A&M records were in crisis. Most of the staff had been fired including the Managing Director and we had ran out of money. I had the manager coming to me and saying that none of the labels in London were interested in signing the Euros so I felt like if we stayed together we would have to sign on the dole and sell some of the equipment. Then the manager came back and said that the A&R guy at CBS had expressed an interest in me as a solo artist. No one wanted to split the band but, the way I saw it, there was no viable alternative. As writers, the Euros had become increasingly split into two camps Hogarth/Woore and Dugmore/Harper, so I asked Colin if he wanted to join the new project and rehearse up some songs. "Dry Land" came out of that collaboration and I was very excited about that song. All in all it felt like it was time to move on. Looking back, it still feels like I betrayed Geoff and Ferg and maybe I should have stuck it out for a year longer and lived on fresh air to make certain we had to split. The irony is that the Europeans at that stage had never sounded better and no one in the business was interested. Geoff recently told me that Siren records wanted to sign the band but I never saw anything at the time to suggest that it would happen. I guess we'll never know.




Where did Europeans end and How We Live start ? Were many of the "Dry Land" tracks written in mind for a possible third Europeans studio LP ? ("Lost at Sea" for example is credited to the four of you.)

There was definitely some blurring of the two phases from the songwriting aspect. I honestly can't remember.

You finally decided on the name "How We Live", but what were some of the other prospective band names floating around ?

"Jump the Gun" was the name we were signed under. We changed it to "How we Live" later. I also had "The Stimulus Brothers" which I still think would be a good name for a band.

What did you particularly enjoy about the making of the "Dry Land" album ?

Being in Bath in the sunshine with David and Warne. I borrowed a mellotron from XTC which is how I came to meet Dave Gregory. His modesty is overwhelming for one so talented. I met Peter Gabriel a couple of times around then. He was lending us equipment 'cause we didn't have much of our own. At the time we thought we were hiring the stuff from him but, to my knowledge, he never sent any invoices. Thankyou Peter. Colin and I went up to his old house one day and he had just finished mixing "Red Rain" - a track from the "So" album. We were the first outsiders to hear it. Nobody could know how successful "So" was about to be. What stands out about the recording of the album was Manny Elias drumming on "Games in Germany". We put the drums on last and it was terrific being in the room with him pounding through the song and feeling the song come to life and take on his awesome power. I also found a dulcimer player busking in the town. I invited him over to the studio and he played on "Working Girl". He was about 25stone - a huge guy who consumed several gallons of coffee during the session. We fed him the click track through the headphones and he said in a loud Canadian drawl "What's that TICKING?". I still smile whenever I hear click tracks today.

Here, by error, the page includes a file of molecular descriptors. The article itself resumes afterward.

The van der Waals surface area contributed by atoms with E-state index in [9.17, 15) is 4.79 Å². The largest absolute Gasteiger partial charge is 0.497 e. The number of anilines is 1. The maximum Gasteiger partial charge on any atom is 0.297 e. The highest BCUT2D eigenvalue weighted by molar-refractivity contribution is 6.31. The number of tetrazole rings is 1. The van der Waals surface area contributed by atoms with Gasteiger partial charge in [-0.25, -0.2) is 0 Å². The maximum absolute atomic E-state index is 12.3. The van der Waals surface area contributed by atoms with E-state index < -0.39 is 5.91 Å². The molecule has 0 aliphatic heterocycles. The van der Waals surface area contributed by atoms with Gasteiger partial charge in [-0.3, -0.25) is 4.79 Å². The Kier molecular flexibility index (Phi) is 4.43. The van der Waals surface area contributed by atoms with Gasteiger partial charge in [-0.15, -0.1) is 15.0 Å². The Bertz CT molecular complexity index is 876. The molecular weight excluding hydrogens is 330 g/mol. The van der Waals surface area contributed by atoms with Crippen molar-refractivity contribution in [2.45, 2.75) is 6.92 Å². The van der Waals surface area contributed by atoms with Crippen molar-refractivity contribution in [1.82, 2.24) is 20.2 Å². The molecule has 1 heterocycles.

You started writing a second How We Live album in 1988. Had you assembled much material before you decided not to continue? Have you used any of the ideas in your work since ? (e.g Easter)

You're right. I had written most of "Easter" at that time. Also I had a sketch for what was to become "Nothing to Declare" many years later on the "H" album. There were half a dozen demos of songs that never saw the light of day. "Emotional", "Feels like Saturday", "Nothing to Hide", "In the Middle of the Night", and a rocker called "In between the Lines" which I would still like to record. I also had a song about The Saint called "Simons' Car" which I nicked the verse from for "Cover my Eyes". I'd written a song for the Euros called "Wrap Me in the Flag" the chorus of which became the end of "The Space" on "Seasons End" and the verse of The Space came from a melody idea I had had for a song called "So Far Away" which was a co write with Colin and caused all sorts of trouble...


Steve Hogarth from How We Live in 1986




Geoff is a busy session drummer, but what are Ferg and Colin up to now? Do you still keep in touch?

Ferg's a steward with British Airways and flies long-haul all over the world. Touring without having to write songs! Colin is still writing and collaborating. He played guitar live for Joan Armatrading and he wrote with Curt Smith. We all got together recently and had dinner. It was a really nice evening and we reminisced like a bunch of old men talking about the war! Nobody looks much more than a year older! Ferg puts it down to us being a bunch of vane bastards! We decided we'd try and persuade Phonogram to licence the catalogue back to us so that we can make the albums available again. Watch this space!